Symbian OS 7.0 increases focus on smartphones

From promoting its high-end clamshell PDA operating systems, Symbian is moving decidedly toward the mass market for smartphones with its latest software
Written by Matthew Broersma, Contributor

Symbian, whose operating system is best known for driving sophisticated wireless "communicators", is to make low-end, mass-market mobile phones more central to its strategy.

The company tends to keep a low profile, letting the mobile phone makers that are its main backers take the limelight, but the Symbian OS has continued to quietly spread into new mobile models. And while the hype in the wireless industry has shifted away from pie-in-the-sky futuristic designs to the bottom line, Symbian has stepped up its offerings for more consumer-oriented devices that offer money-making opportunities for handset makers.

The new version of the Symbian OS, v7.0, includes features aimed specifically at lower-end phones, not just communicators. A major step in the operating system, announced on Tuesday at 3GSM in Cannes, is support for Java Mobile Information Device Profile (MIDP), a Java implementation designed to squeeze into handsets that don't pack much memory.

The previous version of Symbian OS supported the PersonalJava platform and the JavaPhone API (application programming interface), which offer more full-featured Java support but use more resources than Java MIDP.

The new OS also supports multimedia messaging (MMS) and enhanced messaging service (EMS), which build on familiar text-messaging features but add graphics, video, sounds or other multimedia elements.

MMS and EMS are aimed less at sophisticated corporate users than at the millions of consumers who send text messages every day. Such messages now make up about 10 percent of network operators' revenues, and operators hope multimedia messages could be an even bigger money-spinner.

Java MIDP is just as focused on the bottom line: phone makers envisage consumers downloading and exchanging Java applications like games or chat clients, adding to the airtime they use.

"It takes about 30 seconds to a minute to download applications," said Morten Grauballe, product manager for Symbian OS 7.0. "People sitting around bored in the train station could get a new application in one minute, and we see teenagers swapping these games. That's a good way of cranking up revenues."

Nokia's 7650, which will arrive in the second quarter, uses version 6.1 of the Symbian OS, but will support Java MIDP. When Symbian OS 7.0 handsets begin to arrive in the autumn, MIDP support will be more widespread.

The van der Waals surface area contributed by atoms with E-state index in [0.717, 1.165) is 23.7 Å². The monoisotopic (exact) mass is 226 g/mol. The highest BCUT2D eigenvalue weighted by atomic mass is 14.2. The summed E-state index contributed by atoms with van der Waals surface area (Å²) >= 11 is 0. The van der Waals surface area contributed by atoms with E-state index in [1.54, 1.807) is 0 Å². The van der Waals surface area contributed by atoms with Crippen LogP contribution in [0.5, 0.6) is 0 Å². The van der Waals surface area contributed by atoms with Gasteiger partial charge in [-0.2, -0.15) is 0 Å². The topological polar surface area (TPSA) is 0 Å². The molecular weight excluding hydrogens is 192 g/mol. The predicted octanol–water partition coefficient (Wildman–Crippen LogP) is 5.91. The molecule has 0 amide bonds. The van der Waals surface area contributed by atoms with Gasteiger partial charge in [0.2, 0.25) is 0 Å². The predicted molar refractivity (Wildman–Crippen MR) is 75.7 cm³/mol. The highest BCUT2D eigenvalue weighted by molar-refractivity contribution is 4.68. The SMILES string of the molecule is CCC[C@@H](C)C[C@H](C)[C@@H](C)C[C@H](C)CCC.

The new features accompany a shift towards the mass market for Symbian, as it pushes its software into mid-range phones like the 7650 and ultimately, it hopes, into most of the plain-vanilla handsets on the market.

Today even Symbian backers like Nokia and Ericsson use their own proprietary operating systems for their lower-end phones, but Symbian expects that as GPRS and 3G roll out in Europe, Symbian OS's more advanced features will become standard.

"The smartest phone of today will be the dumbest phone in two or three years' time," said Paul Cockerton, Symbian's head of communications. "We are moving from high-end communications down to many of the more mainstream, mass-market devices. Our aim is to get every mobile phone manfuacturer making phones based on Symbian OS, hopefully all their phones."

The mass-market effort got a boost at this week's 3GSM World Congress with Nokia's announcement it will licence the Complete Smart Phone Reference Platform to any mobile phone maker. The platform is a combination of Nokia's Series 60 interface, used in the 7650, with the Symbian OS and processor hardware from Texas Instruments.

Nokia announced last November that Matsushita, which owns the Panasonic brand, would licence Series 60 and Symbian OS Japanese handsets.

Symbian says it plans to stay behind the scenes for now, but expects that the Symbian brand will ultimately become a draw to consumers. "To be successful we need to get the OS into as many phones as possible, but the brands of our customers (the mobile phone makers) are those which represent the significant value," said Cockerton. "To say we're going to brand their market I think would be a wrong strategic move. I believe that over time people will perceive the value of our brand and seek it out."

Symbian's plans hinge conspicuously on the growth and acceptance of more advanced mobile phone networks -- GPRS and 3G -- which will be essential for data-based services and multimedia features. However, those networks have been far slower to arrive than initially planned, and are now only expected to come into wide use near the end of this year.

For now, the company -- like the rest of the European wireless industry -- must content itself with preparing for the eventual arrival of data networks, when competition is expected to heat up. This autumn more Symbian devices using GPRS are expected to arrive, as well as smartphones powered by Symbian OS rival Microsoft Windows CE and wireless-enabled handheld computers from companies such as Handspring and Palm.

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